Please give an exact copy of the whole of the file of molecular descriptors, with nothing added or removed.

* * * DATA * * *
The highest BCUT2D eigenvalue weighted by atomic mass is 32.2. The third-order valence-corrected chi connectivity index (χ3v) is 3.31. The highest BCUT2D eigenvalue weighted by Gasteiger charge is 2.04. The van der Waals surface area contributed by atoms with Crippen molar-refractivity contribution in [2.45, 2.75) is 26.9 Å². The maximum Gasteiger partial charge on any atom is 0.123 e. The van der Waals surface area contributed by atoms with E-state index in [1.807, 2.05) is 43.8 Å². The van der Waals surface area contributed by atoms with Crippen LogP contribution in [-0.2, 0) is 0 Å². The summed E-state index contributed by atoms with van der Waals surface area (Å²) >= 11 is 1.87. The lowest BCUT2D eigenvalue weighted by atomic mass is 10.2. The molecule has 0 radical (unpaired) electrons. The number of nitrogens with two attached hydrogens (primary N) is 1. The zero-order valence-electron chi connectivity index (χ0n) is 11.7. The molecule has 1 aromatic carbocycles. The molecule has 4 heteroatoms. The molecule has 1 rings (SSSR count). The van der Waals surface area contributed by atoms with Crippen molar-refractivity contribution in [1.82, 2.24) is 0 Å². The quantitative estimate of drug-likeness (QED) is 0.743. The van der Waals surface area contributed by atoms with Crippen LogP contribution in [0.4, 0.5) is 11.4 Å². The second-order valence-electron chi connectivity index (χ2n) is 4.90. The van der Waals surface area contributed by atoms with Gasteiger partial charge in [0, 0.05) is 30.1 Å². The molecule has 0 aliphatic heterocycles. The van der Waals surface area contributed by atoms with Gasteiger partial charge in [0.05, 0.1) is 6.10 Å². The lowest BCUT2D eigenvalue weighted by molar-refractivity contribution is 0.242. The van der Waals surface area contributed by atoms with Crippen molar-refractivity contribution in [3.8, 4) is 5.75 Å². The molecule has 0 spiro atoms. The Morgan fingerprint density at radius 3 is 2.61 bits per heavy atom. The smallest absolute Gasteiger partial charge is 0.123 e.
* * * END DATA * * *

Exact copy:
The highest BCUT2D eigenvalue weighted by atomic mass is 32.2. The third-order valence-corrected chi connectivity index (χ3v) is 3.31. The highest BCUT2D eigenvalue weighted by Gasteiger charge is 2.04. The van der Waals surface area contributed by atoms with Crippen molar-refractivity contribution in [2.45, 2.75) is 26.9 Å². The maximum Gasteiger partial charge on any atom is 0.123 e. The van der Waals surface area contributed by atoms with E-state index in [1.807, 2.05) is 43.8 Å². The van der Waals surface area contributed by atoms with Crippen LogP contribution in [-0.2, 0) is 0 Å². The summed E-state index contributed by atoms with van der Waals surface area (Å²) >= 11 is 1.87. The lowest BCUT2D eigenvalue weighted by atomic mass is 10.2. The molecule has 0 radical (unpaired) electrons. The number of nitrogens with two attached hydrogens (primary N) is 1. The zero-order valence-electron chi connectivity index (χ0n) is 11.7. The molecule has 1 aromatic carbocycles. The molecule has 4 heteroatoms. The molecule has 1 rings (SSSR count). The van der Waals surface area contributed by atoms with Crippen molar-refractivity contribution in [1.82, 2.24) is 0 Å². The quantitative estimate of drug-likeness (QED) is 0.743. The van der Waals surface area contributed by atoms with Crippen LogP contribution in [0.4, 0.5) is 11.4 Å². The second-order valence-electron chi connectivity index (χ2n) is 4.90. The van der Waals surface area contributed by atoms with Gasteiger partial charge in [0, 0.05) is 30.1 Å². The molecule has 0 aliphatic heterocycles. The van der Waals surface area contributed by atoms with Gasteiger partial charge in [0.05, 0.1) is 6.10 Å². The lowest BCUT2D eigenvalue weighted by molar-refractivity contribution is 0.242. The van der Waals surface area contributed by atoms with Crippen molar-refractivity contribution in [3.8, 4) is 5.75 Å². The molecule has 0 spiro atoms. The Morgan fingerprint density at radius 3 is 2.61 bits per heavy atom. The smallest absolute Gasteiger partial charge is 0.123 e.